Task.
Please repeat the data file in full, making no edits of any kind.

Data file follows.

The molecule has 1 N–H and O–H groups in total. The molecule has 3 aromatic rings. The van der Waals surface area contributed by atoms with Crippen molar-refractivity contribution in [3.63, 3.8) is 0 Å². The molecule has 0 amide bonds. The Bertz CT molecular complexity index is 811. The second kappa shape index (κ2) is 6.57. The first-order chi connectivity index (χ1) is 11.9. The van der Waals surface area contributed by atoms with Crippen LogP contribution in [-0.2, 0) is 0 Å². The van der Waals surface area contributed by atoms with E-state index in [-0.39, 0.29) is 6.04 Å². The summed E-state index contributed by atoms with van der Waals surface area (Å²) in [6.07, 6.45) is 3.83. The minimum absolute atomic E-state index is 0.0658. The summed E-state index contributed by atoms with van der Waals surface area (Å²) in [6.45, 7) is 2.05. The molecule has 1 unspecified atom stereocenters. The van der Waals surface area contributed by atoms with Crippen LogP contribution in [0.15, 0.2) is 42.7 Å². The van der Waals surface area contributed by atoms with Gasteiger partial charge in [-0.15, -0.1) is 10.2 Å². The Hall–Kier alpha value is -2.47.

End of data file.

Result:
The molecule has 1 N–H and O–H groups in total. The molecule has 3 aromatic rings. The van der Waals surface area contributed by atoms with Crippen molar-refractivity contribution in [3.63, 3.8) is 0 Å². The molecule has 0 amide bonds. The Bertz CT molecular complexity index is 811. The second kappa shape index (κ2) is 6.57. The first-order chi connectivity index (χ1) is 11.9. The van der Waals surface area contributed by atoms with Crippen LogP contribution in [-0.2, 0) is 0 Å². The van der Waals surface area contributed by atoms with E-state index in [-0.39, 0.29) is 6.04 Å². The summed E-state index contributed by atoms with van der Waals surface area (Å²) in [6.07, 6.45) is 3.83. The minimum absolute atomic E-state index is 0.0658. The summed E-state index contributed by atoms with van der Waals surface area (Å²) in [6.45, 7) is 2.05. The molecule has 1 unspecified atom stereocenters. The van der Waals surface area contributed by atoms with Crippen LogP contribution in [0.15, 0.2) is 42.7 Å². The van der Waals surface area contributed by atoms with Gasteiger partial charge in [-0.15, -0.1) is 10.2 Å². The Hall–Kier alpha value is -2.47.